Wednesday, December 30, 2009

to wrench or not to wrench

You may remember from my April 17 post that I'm not much of a mechanic. Occasionally I test that immutable truth by digging out the wrenches (you never know, I may have supernaturally become a natural grease monkey in my sleep), but always discover that yes, I was not born to fix cars. Today the mission was to change oil on fire department pickup truck. If I were most people, it would be a 15 or 20 minute task . . . but I'm not most people.

The first time I tried changing oil in that truck it took about three hours, and I nearly had an apoplectic fit trying to wring the filter off the engine block. After numerous skinned knuckles and unmentionable comments about imbecilic vehicle designers that haven't got enough sense to attach a blasted filter someplace where you can reach it, I finally skewered it with a screwdriver (an old bushwacker trick) and wrung it off in a punctured, mangled mess. It looked like a corkscrew used for machine gun target practice, but at least it was off.

Not long after that, I purchased one of those handy-dandy filter wrenches that you use with a socket wrench, which simplified life at oil change time . . . until today. I guess the ultimate graphite construction was only ultimate for a limited number of oil changes. The wrench kept slipping off, and I could feel the apoplexy coming on, but I tried one last angle and managed to break the filter free without losing a finger or my temper. Time for a new wrench . . . maybe ultimate aluminum this time.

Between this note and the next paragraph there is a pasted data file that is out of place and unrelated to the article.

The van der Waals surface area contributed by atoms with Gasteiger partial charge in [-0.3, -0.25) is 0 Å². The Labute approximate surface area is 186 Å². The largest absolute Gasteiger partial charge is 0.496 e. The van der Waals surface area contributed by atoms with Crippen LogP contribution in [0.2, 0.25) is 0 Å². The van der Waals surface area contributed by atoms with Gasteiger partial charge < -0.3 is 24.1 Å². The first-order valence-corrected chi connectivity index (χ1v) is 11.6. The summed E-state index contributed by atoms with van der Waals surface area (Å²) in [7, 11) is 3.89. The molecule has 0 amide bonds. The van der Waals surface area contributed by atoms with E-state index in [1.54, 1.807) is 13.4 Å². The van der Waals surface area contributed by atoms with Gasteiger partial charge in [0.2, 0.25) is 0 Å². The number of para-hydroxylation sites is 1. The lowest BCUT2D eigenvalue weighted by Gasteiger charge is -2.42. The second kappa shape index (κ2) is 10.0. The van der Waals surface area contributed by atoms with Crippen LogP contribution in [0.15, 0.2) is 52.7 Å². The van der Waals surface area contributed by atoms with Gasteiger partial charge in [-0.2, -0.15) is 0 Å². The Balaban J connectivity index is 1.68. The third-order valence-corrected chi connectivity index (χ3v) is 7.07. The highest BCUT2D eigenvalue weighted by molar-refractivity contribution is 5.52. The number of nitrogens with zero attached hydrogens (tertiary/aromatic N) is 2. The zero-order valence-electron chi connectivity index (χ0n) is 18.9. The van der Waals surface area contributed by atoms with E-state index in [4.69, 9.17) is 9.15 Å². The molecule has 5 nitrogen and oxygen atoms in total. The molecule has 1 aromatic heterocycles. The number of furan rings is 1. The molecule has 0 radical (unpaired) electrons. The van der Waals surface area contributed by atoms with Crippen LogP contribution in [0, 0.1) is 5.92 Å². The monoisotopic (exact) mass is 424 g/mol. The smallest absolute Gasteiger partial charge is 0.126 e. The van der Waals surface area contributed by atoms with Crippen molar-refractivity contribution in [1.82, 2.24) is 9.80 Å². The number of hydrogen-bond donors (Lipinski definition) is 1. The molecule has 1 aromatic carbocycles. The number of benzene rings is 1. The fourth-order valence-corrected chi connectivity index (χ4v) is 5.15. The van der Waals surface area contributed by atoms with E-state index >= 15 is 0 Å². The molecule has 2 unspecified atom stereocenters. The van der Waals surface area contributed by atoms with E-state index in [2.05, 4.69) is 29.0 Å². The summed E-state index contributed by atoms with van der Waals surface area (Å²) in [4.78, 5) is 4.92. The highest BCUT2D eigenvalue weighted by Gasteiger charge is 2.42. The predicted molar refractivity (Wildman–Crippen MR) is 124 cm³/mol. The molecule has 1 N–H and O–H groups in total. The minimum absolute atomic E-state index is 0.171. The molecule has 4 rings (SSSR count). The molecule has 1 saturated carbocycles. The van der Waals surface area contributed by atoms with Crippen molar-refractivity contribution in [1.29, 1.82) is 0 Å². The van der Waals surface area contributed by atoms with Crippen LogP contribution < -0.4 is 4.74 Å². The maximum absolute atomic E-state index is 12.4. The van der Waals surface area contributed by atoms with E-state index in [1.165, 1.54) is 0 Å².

After the battle was over, and my blood pressure went down a bit, I surveyed my work area. It looked like a tornado had run through it. If you want living proof that I'm not and never will be a mechanic, look at this:

A real mechanic could have done a complete overhaul and only made half that mess.

And this is me looking through the owner's manual trying to figure out where the dipstick is to make sure I didn't overfill it. No, I'm not kidding, and yes, that's a piece of the engine laying there . . . I had to take it off to get a different angle on the filter.

On a more somber note, a Wisconsin firefighter died fighting a dumpster fire yesterday. You can read the story and see a photo of the scene here. No one expects to die at a fire, especially not a dumpster fire. An ugly reminder that we all need to stay on our toes all the time.

On a happier note, the weather has gotten a little milder again, a bonus for everyone except the polar bears. -30 and -40 degree weather is to be expected this time of year, but when there isn't a lot of snow on the ground (like this year) it causes problems. Frozen pipes aren't a firefighter's problem . . . unless they're his or her pipes OR unless the owner tries to thaw them out with a propane torch and catches his house on fire. Then we get called to do our arctic fire attack maneuvers, and the problems begin . . . did I say I was thankful that the weather was a little milder?

In case I don't get back at the keyboard for a couple days, Happy New Year to all! If you are a firefighter, may you stay safe and warm (but not too warm) in 2010.

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